The supplement related to this article is available online at:

Author contributions

SF initiated the idea of the study. SF and BH performed model simulations. AR and AK prepared the Google-based emission inventory. TPS, AA, and RM performed the data analysis and contributed to the overall design. All the authors contributed to discussions of the results and the writing of the paper.

Competing interests

At least one of the (co-)authors is a member of the editorial board of Atmospheric Chemistry and Physics. The peer-review process was guided by an independent editor, and the authors also have no other competing interests to declare.


Publisher’s note: Copernicus Publications remains neutral with regard to jurisdictional claims in published maps and institutional affiliations.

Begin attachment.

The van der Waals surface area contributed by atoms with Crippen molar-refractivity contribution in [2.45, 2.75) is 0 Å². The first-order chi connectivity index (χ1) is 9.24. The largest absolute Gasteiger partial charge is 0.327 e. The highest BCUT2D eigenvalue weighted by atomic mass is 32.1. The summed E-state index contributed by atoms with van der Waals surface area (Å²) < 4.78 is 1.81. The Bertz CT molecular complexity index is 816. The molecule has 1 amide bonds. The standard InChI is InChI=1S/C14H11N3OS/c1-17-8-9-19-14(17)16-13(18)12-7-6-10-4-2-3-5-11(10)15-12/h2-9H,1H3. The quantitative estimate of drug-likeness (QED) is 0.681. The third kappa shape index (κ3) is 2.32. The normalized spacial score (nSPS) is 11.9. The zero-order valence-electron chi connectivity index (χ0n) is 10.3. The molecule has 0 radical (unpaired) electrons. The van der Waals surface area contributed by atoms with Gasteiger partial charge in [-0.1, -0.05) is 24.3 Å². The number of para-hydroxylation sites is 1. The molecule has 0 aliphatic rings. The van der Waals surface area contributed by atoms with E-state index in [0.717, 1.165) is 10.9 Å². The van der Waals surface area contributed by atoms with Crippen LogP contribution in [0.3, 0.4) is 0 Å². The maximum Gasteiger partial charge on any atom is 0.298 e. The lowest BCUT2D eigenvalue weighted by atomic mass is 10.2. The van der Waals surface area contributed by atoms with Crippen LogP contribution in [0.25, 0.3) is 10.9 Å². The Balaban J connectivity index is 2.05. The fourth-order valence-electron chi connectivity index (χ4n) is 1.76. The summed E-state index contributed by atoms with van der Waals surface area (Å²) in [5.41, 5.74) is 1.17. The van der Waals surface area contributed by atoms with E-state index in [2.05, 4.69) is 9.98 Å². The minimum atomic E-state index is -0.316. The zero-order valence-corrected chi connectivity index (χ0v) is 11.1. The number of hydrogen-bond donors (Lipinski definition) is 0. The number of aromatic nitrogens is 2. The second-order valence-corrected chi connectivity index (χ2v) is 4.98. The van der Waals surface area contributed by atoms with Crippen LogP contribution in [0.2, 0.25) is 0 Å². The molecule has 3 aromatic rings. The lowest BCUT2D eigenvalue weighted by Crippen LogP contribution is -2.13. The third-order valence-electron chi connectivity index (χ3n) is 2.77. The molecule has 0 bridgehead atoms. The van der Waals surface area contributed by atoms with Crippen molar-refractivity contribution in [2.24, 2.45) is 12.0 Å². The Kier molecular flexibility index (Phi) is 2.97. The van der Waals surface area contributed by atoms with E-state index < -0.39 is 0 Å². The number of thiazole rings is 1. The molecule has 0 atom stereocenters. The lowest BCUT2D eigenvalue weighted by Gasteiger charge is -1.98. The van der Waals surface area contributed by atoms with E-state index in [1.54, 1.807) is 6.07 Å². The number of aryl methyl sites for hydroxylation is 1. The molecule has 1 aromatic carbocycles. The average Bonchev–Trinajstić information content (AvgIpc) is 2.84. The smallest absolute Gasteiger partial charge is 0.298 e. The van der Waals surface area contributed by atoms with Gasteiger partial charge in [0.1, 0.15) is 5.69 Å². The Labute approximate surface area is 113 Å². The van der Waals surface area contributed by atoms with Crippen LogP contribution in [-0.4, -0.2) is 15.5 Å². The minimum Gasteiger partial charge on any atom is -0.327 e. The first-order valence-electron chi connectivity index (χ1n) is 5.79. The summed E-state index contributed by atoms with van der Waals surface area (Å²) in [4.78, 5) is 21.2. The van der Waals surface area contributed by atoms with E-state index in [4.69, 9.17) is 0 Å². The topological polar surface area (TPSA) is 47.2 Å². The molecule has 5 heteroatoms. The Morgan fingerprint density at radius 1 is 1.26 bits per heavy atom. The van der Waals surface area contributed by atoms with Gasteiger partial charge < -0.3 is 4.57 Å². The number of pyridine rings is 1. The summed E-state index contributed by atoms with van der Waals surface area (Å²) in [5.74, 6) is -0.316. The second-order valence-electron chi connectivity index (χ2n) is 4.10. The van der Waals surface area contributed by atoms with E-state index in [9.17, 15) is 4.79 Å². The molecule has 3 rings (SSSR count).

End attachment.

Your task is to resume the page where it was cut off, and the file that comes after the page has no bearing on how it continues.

The authors thank the staff of the High Power Computing Centre (HPC) in IITM, Pune, India, for providing computer resources and the team members of MODIS for providing data. We thank Sabur F. Abdullaev and Brent Holben for their efforts in establishing and maintaining the Dushanbe and Lahore AERONET sites, respectively. The work done in this paper was not supported by any funding agency.

Review statement

This paper was edited by Peter Haynes and James Allan and reviewed by Edward Bair and one anonymous referee.


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Short summary
The influence of the COVID-19 lockdown on the Himalayas caused increases in snow cover and a decrease in runoff, ultimately leading to an enhanced snow water equivalent. Our findings highlight that, out of the two processes causing a retreat of Himalayan glaciers – (1) slow response to global climate change and (2) fast response to local air pollution – a policy action on the latter is more likely to be within the reach of possible policy action to help billions of people in southern Asia.
Final-revised paper